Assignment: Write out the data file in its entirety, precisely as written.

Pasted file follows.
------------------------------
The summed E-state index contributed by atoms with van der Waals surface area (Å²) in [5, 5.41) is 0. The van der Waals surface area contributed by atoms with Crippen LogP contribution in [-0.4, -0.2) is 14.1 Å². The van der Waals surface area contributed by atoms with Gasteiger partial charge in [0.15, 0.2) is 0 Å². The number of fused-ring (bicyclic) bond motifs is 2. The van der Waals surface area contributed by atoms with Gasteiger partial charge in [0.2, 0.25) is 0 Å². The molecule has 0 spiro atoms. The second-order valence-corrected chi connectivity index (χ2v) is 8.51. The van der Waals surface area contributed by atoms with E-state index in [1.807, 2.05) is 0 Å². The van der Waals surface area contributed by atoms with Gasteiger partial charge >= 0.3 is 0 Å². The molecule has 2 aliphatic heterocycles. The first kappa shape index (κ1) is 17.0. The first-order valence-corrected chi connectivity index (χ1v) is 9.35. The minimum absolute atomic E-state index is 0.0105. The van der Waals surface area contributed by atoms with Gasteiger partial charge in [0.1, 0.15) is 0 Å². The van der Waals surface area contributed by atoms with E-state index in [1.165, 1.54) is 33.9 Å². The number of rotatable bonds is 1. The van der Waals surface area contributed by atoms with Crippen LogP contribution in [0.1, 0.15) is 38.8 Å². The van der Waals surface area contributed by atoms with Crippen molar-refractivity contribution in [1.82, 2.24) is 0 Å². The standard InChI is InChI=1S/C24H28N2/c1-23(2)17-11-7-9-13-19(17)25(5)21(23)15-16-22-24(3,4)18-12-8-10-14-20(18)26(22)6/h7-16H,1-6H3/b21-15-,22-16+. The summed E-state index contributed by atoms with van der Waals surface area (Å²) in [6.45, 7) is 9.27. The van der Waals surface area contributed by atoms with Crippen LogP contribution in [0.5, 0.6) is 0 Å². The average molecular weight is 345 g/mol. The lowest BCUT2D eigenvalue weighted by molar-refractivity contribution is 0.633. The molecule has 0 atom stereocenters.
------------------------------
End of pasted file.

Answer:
The summed E-state index contributed by atoms with van der Waals surface area (Å²) in [5, 5.41) is 0. The van der Waals surface area contributed by atoms with Crippen LogP contribution in [-0.4, -0.2) is 14.1 Å². The van der Waals surface area contributed by atoms with Gasteiger partial charge in [0.15, 0.2) is 0 Å². The number of fused-ring (bicyclic) bond motifs is 2. The van der Waals surface area contributed by atoms with Gasteiger partial charge in [0.2, 0.25) is 0 Å². The molecule has 0 spiro atoms. The second-order valence-corrected chi connectivity index (χ2v) is 8.51. The van der Waals surface area contributed by atoms with E-state index in [1.807, 2.05) is 0 Å². The van der Waals surface area contributed by atoms with Gasteiger partial charge >= 0.3 is 0 Å². The molecule has 2 aliphatic heterocycles. The first kappa shape index (κ1) is 17.0. The first-order valence-corrected chi connectivity index (χ1v) is 9.35. The minimum absolute atomic E-state index is 0.0105. The van der Waals surface area contributed by atoms with Gasteiger partial charge in [0.1, 0.15) is 0 Å². The van der Waals surface area contributed by atoms with E-state index in [1.165, 1.54) is 33.9 Å². The number of rotatable bonds is 1. The van der Waals surface area contributed by atoms with Crippen LogP contribution in [0.1, 0.15) is 38.8 Å². The van der Waals surface area contributed by atoms with Crippen molar-refractivity contribution in [1.82, 2.24) is 0 Å². The standard InChI is InChI=1S/C24H28N2/c1-23(2)17-11-7-9-13-19(17)25(5)21(23)15-16-22-24(3,4)18-12-8-10-14-20(18)26(22)6/h7-16H,1-6H3/b21-15-,22-16+. The summed E-state index contributed by atoms with van der Waals surface area (Å²) in [6.45, 7) is 9.27. The van der Waals surface area contributed by atoms with Crippen LogP contribution in [0.5, 0.6) is 0 Å². The average molecular weight is 345 g/mol. The lowest BCUT2D eigenvalue weighted by molar-refractivity contribution is 0.633. The molecule has 0 atom stereocenters.